All the Best Hero Summit Coverage
TINA BROWN SPEAKS WITH JOHN MCCAIN
At The Daily Beast’s Hero Summit, Sen. John McCain tweaked Obama’s foreign policy, blaming U.S. policies for putting Egypt on the path to ‘insurgency and terrorism.’
Egypt is now returning to its dark days of military dictatorship and will face a new insurgency and terrorism—and President Obama’s policies have contributed to the downward path there, Sen. John McCain said Thursday.
“We’re going to suspend some aid but not other aid. What is the message to [Egyptian] General [Abdul Fattah] al-Sisi?” McCain asked during an interview with editor-in-chief Tina Brown at The Daily Beast’s Hero Summit, reacting to Wednesday’s news that the Obama administration decided after a lengthy review to stop some military deliveries to the Egyptian military as a response to its brutal crackdown on protestors and the Muslim Brotherhood. “We should abide by our rule of law. But we didn’t do that.” READ FULL STORY HERE
BOB WOODWARD AND SEN. OLYMPIA SNOWE
ON THE MESS IN WASHINGTON
Isaacson, Woodward, and former Sen. Olympia Snowe diverged on the finer points of Obama’s congressional diplomacy, but they all agreed that the mess in Washington is worse than ever.
As conference panels go, this one could reasonably have taken up the wholeday: What’s Wrong With Washington?
Ah, where to begin…
As it happens, moderator Walter Isaacson, Aspen Institute chief and long-time watcher at the Washington Zoo, opened by lobbing former Republican Sen. Olympia Snowe , now of the Bipartisan Policy Center, a big ‘ol softball: “Are things today worse than they have ever been?”
Snowe’s unshocking response: “Absolutely.” READ FULL STORY HERE
THE LATEST GREATEST GENERATION
Want to know what a group of military veterans looks like? Start with two women: one a member of Congress, one a medical student, both former enlisted soldiers with combat tours overseas. Then add a martial artist and ordained minister who is also an amputee diagnosed with PTSD and a teacher for at-risk youth, and round it out with a successful businessman at a major corporation. Together, they formed a picture of America’s incredibly diverse community of veterans.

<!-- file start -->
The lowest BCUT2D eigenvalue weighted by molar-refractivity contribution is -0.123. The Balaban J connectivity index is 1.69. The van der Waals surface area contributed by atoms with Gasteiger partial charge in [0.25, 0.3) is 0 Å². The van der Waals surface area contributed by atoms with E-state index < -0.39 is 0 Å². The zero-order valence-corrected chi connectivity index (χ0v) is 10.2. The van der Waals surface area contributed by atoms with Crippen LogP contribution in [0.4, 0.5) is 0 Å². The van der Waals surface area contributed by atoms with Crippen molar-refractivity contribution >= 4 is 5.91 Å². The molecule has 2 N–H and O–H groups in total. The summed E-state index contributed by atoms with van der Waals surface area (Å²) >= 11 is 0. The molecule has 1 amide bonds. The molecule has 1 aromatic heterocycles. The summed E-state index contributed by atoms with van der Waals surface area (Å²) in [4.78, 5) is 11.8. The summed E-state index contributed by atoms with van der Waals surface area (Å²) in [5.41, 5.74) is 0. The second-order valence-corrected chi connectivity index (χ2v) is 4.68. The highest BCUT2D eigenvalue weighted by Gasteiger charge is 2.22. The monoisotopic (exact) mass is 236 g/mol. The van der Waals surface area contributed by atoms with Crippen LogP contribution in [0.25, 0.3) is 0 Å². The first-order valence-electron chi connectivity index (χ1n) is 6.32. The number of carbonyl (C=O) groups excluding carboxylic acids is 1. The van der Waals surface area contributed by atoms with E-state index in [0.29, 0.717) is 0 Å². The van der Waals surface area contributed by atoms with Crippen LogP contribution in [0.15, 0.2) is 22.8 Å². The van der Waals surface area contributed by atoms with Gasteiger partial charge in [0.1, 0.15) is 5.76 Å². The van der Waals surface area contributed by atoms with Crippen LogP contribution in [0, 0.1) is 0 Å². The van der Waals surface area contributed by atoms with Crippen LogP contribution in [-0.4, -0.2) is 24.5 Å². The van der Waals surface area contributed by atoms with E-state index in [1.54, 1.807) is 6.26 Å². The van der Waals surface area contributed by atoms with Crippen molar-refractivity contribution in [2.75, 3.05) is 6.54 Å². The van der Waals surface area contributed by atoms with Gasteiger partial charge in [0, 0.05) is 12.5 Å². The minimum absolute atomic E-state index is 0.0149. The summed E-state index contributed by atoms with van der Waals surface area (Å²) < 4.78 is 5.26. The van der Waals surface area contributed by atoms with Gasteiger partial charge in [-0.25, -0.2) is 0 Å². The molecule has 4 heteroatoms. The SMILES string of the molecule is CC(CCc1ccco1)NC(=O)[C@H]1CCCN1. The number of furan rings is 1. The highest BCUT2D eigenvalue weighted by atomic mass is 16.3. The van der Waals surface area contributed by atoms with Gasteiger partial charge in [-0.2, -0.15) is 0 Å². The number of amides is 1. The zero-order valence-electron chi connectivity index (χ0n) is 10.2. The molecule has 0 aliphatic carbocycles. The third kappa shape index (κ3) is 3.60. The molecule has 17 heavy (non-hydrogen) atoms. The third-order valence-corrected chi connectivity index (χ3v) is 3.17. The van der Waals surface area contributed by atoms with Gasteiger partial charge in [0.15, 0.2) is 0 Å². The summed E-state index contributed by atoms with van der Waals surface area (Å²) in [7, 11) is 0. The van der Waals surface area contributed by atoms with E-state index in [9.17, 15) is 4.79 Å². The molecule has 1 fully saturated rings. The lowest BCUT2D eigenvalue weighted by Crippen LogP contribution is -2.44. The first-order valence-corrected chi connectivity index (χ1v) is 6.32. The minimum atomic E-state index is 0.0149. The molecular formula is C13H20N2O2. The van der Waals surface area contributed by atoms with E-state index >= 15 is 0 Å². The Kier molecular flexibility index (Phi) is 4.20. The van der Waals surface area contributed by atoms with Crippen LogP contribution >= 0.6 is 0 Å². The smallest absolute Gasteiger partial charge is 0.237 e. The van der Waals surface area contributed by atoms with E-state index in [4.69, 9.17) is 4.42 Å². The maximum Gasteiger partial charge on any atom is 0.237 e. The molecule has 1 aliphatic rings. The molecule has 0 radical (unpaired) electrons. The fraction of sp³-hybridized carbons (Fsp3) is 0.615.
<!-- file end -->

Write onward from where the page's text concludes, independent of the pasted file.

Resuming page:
Rep. Tulsi Gabbard, the Congresswoman from Hawaii, joined former Army medic Kate Norley, disabled combat veteran Anthony Smith, and Carl M. Tegen, an executive at AT&T and a Gulf War veteran to participate in “Shattering Stereotypes: The New Veterans” a panel held in Washington D.C. at The Daily Beast’s Hero Summit. READ FULL STORY HERE
CRISIS LEADERSHIP: WHEN RULES ARE MEANT TO BE BROKEN
While Congress fights over Obamacare, Colorado may be suffering an e-coli outbreak. Colorado Gov. Hickenlooper talks to the Lt. General who brought calm to New Orleans post-Katrina on how to lead during a crisis.
The key to crisis leadership is “break the rules, the rules were written for peacetime,” says Lt. General Russel L. Honoré, who brought calm to New Orleans after Hurricane Katrina devastated the city in 2005. He remembered pilots telling him he had to create a manifest before they could evacuate people from the flooded areas. “We got guns, you don’t. Fly the damn planes,” Honoré told them.
“Rules will stop a recovery in its tracks,” he said, relating another story of people stranded at the airport and the authorities telling him they didn’t have the resources to process everybody. “Osama bin Laden was not in New Orleans,” he barked into the phone. “You’re looking for terrorists in all the wrong places.” READ FULL STORY HERE
HOW HEROES ARE MADE
Is heroism defined on the battlefield, the home front—or in everyday life? Christopher Dickey reports from the Hero Summit on three different leaders’ definitions of a hero.
The question is deceptively simple: What makes a hero?
A four-star U.S. Marine general, a New York Times columnist, a Chinese immigrant author and a Nigerian novelist found different and remarkably subtle ways to define those qualities. But in every case their answers had more to do with a code to live by than with momentary glory on the battlefield.
Gen. John Allen, former commander of international forces in Afghanistan, quoted Lord Moran, a surgeon who served on the Western Front in World War I, where hundreds of thousands of men charged out of the trenches and to their deaths day after day, week after week, month after month. Their bravery lay not only in their desire to fight for their comrades and fear of shaming themselves. There was something more fundamental and long lasting. Allen quoted Lord Moran from memory: “If you know a man of character in peace, you will know a man of courage in war.” Heroism is about those people who are “willing to sacrifice everything for the principles they hold most dear,” said Allen. READ FULL STORY HERE
ONE VIDEO WITH ALL OF OUR FAVORITE MOMENTS FROM THE HERO SUMMIT. CHECK OUT ALL THE SUMMIT VIDEOS HERE.